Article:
With RSA and Mobile World Congress going on, when you go to conference do you use Wi-Fi? Whether it is a conference, or simply taking advantage of a coffee shop or airport hot spot, if you leave your phone enabled to connect wirelessly, then it is too easy for a hacker to hijack your connection with a WiFi Pineapple, Firesheep, or plant another “hot spot” router to which you automatically connect. Hello man-in-the-middle (MITM) attack! At Black Hat, I watched hundreds of “security-minded” people get their connections hijacked by Itzhak "Zuk" Avraham, otherwise known as @ihackbanme. Instead of doing something nasty to the smartphone, like redirecting it to a site tainted with malware, Zuk, founder and CEO of Zimperium, helped raise the awareness of even security pros about how hijacking can happen in instant.
“With the recent reports of attacks on Microsoft, Apple, Facebook and NY Times, it further demonstrates that everyone is a target. Mobile devices have become a lucrative asset to hackers due to BYOD unmanaged security,” stated Zuk. "‘Bring Your Own device’ (BYOD) in the workplace continues to rise, without a foreseeable change of direction in sight. It is estimated that 81% of employees now use at least one mobile device for their work-related tasks. This trend exposes enterprises to a host of security risks which can’t be ignored, yet most organizations have not even begun to address these risks.”
So at the Mobile World Congress 2013 in Barcelona, Spain, Zimperium introduced its newest mobile security product zIPS along with the zIPS console. zIPS is “the world’s first on-device Mobile Intrusion Prevention System (IPS) to protect organizations from a variety of cyber security threats such as spear-phishing, cyber espionage, Advanced Persistent Threats (APT) and worm-based threats on mobile. The solution provides real-time visibility for mobile devices, which is based on an innovative behavioral analysis engine.”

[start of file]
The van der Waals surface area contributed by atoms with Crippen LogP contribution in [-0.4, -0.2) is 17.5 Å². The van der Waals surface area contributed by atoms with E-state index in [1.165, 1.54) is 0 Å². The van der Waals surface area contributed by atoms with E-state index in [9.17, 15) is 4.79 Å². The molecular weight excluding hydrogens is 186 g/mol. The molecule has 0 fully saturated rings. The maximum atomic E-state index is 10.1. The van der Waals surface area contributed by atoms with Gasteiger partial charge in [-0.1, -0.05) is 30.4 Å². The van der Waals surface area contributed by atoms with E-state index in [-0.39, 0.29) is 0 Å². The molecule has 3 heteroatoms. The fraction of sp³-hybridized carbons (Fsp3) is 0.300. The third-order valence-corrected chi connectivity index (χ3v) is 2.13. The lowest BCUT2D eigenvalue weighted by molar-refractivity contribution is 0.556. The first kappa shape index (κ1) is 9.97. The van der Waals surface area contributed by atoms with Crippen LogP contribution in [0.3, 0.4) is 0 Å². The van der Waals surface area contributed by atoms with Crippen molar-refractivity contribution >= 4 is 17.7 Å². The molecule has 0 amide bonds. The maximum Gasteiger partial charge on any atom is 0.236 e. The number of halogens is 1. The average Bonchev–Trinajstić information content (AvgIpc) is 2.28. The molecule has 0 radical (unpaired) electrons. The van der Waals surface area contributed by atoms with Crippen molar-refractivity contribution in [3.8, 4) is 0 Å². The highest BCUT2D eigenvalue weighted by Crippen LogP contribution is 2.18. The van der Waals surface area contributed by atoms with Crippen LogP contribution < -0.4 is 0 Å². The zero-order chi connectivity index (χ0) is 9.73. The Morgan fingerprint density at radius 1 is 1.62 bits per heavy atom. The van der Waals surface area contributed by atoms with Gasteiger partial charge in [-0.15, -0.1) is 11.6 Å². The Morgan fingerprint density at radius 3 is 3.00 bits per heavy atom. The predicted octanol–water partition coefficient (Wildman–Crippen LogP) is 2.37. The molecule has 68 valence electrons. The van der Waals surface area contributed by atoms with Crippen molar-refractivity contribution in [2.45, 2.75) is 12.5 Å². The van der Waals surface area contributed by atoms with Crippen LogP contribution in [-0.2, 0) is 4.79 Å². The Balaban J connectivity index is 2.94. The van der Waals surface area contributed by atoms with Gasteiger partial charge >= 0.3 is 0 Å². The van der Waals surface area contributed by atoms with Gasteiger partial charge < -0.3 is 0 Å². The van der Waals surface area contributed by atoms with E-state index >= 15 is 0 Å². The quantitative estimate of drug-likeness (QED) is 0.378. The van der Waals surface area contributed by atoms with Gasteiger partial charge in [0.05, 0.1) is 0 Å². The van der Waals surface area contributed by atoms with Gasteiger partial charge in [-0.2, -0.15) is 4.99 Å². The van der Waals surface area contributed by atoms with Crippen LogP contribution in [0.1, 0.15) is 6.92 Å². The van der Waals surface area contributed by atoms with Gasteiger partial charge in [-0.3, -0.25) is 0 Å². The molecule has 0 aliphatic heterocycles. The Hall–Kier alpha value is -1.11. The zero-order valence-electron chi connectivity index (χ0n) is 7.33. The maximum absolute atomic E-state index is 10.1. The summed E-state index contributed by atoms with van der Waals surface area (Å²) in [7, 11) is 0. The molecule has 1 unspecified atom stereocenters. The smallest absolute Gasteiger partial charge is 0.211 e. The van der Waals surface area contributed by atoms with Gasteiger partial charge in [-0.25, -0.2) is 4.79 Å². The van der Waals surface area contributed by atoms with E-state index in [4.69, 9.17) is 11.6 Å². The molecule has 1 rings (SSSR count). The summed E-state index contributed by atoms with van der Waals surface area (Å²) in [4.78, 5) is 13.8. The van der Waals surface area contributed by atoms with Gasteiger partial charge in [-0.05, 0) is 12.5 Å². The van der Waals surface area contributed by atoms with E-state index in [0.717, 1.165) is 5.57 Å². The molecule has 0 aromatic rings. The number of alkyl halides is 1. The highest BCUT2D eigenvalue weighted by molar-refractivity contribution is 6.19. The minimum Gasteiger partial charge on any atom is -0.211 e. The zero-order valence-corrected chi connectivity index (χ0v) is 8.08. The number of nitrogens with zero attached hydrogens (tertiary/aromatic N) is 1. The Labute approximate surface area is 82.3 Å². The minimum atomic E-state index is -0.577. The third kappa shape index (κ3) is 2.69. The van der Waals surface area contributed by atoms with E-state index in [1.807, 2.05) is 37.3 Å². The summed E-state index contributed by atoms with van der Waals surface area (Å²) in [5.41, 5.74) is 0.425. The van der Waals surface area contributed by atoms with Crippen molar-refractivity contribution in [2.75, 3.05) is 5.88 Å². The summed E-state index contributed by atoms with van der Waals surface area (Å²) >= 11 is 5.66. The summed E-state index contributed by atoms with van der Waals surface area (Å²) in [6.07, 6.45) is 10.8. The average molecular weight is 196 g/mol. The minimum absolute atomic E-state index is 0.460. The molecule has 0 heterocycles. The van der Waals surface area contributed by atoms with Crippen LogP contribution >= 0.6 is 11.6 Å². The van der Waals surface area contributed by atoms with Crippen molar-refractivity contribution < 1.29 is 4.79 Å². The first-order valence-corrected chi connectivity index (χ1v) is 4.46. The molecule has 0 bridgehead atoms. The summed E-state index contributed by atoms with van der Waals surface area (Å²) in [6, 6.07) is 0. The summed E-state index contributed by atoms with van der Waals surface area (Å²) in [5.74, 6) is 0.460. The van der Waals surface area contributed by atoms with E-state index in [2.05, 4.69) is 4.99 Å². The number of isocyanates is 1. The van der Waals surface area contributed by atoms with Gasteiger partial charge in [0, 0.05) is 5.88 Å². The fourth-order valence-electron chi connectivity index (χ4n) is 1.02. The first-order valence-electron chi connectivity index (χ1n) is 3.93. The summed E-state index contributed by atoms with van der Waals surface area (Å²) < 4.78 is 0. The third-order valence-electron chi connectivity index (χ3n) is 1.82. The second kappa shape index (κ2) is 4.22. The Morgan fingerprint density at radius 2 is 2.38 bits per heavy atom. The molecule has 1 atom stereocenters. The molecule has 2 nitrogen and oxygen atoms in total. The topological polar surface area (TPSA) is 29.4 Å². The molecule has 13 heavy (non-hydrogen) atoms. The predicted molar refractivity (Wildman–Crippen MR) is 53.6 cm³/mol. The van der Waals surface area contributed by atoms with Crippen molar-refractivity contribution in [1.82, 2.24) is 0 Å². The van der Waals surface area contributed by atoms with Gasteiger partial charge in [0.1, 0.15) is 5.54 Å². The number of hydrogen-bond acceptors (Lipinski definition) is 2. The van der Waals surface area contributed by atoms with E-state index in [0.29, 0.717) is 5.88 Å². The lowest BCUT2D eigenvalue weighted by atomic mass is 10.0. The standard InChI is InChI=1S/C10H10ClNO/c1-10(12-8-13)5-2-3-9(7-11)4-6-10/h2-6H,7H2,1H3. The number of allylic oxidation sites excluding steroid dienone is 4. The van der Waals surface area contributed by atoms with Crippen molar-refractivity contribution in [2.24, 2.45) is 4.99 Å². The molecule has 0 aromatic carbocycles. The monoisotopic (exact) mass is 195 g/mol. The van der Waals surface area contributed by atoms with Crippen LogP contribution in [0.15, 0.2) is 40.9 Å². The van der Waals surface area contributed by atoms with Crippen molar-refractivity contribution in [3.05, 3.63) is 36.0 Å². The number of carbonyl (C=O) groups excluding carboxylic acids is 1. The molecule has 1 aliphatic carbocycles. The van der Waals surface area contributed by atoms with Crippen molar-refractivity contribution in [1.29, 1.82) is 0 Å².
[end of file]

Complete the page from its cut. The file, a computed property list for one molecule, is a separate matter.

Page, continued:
About 130,000 IT professionals currently use zANTI, the killer Android app that allows even the clueless to hack and pwn like a pen tester. Almost immediately upon launching the world's first Pentesters's Cup, more than 100,000 hackers-gone-wild competed by using zANTI. Zimperium also previously introduced zDefender and zCore to stop mobile malware. In the summer of 2012, Zimperium added Kevin Mitnick, another hacker who thinks like hacker, to its advisory board. At that time, Mitnick told me, “Mobile security is still trying to catch up with the security issues affecting corporate servers and personal computers. The smartphone is the new target-rich environment. It's similar to hacking an un-patched Windows XP system in today's world.”
Mobile malware jumped up 185% last year. In this BYOD world, enterprises face mounting security risks such those to network and data security. “If even one infected mobile device connects to your enterprise network, it could jeopardize the security of the entire network and all data. You could end up compromising the network, leading perhaps to drastic network failures and, worse, loss of confidential and proprietary data,” Zuk said. As mentioned previously, man-in-the-middle attacks are the “weapon of choice” for hackers. Other risks include eavesdropping for espionage, jailbreaking that would allow malicious attackers to execute commands or to install tainted apps; and spear phishing, which is supposedly the favorite foot-in-the-door method by Chinese army hackers. Zimperium warned that if you open a maliciously coded email or PDF via your smartphone, the attacker “can then intercept and access all data in your phone.”
Recently at the Israel Mobile 2013 Conference, Zimperium won the “Start-up of the Year” award for its Mobile Security Suite. “We are honored to win the prize and relieved that mobile cybersecurity is receiving the attention it so desperately demands,” Zuk said. “Enterprises and governments are exposed to daily mobile security threats. As the workforce becomes increasingly mobile and ‘Bringing Your Own Device’ more common, the risks and reports on breaches are mounting.”
If you are interested in trying out zIPS, then contact Zimperium to join the private-beta program.